ANDREW COLLINS: FILM OF THE DAY
Oranges and Sunshine ★★★
Don’t be misled by the deliberately ironic title, which comes from the false promise made to children in care in the UK in the 1940s and 50s, who were forcibly shipped to Australia (and other outposts of Empire) for a better life in Paradise. Emily Watson, an actress defined by serious, difficult roles, plays the Nottingham social worker, Margaret Humphreys, who exposed the scandal many years later when she discovered adults who’d in fact been put into slave labour, some believing their parents were dead. Directed by feature debutant Jim Loach – who in terms of political expedience and passion is a credit to his father, Ken – this often painful drama makes good, comparative use of locations in sun-bleached Adelaide and the grey East Midlands, and will swell your heart with indignation (Ken Loach’s collaborator on Ladybird, Ladybird, Rona Munro, writes this moving screenplay) over an institutional crime that seems unthinkable. (As Watson’s character says, Why has no one ever heard about it?).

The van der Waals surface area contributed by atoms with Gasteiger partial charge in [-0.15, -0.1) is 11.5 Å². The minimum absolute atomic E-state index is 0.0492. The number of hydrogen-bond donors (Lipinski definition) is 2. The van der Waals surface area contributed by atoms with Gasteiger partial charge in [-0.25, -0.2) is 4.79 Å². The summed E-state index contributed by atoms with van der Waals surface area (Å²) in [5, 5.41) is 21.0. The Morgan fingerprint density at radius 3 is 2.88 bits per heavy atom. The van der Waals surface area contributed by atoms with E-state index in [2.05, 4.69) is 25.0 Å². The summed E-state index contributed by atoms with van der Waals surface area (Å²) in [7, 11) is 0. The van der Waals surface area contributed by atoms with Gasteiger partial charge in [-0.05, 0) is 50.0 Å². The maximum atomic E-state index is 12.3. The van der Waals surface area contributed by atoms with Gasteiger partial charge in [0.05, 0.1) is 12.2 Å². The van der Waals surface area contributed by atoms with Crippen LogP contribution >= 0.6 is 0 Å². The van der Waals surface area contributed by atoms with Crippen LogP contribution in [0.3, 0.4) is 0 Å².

What Richard Did ★★★★
Jack Reynor is Richard, the guy who is cool, handsome, fun, brave, intelligent and wise. But Richard is about to be tested, to an almost biblical extent, in this fabulous Irish drama.
The Karate Kid ★★★
Bullied Jaden Smith is instructed in self defence by school janitor Jackie Chan in this decent remake of the 80s teen classic, and learns that kung fu fighting is about mind as well as might.
Death Race ★★★
Futuristic action flick in which prisoners are forced to take part in a reckless reality TV tournament that always ends in flames – except when it’s Jason Statham behind the wheel. It’s the perfect vehicle for him.
The Forbidden Kingdom ★★★
An action comedy which does for kung fu what Galaxy Quest did for sci-fi. A boy obsessed with martial arts movies finds himself whisked to ancient China where he has to do lots of fancy fighting alongside genre heroes Jackie Chan and Jet Li.
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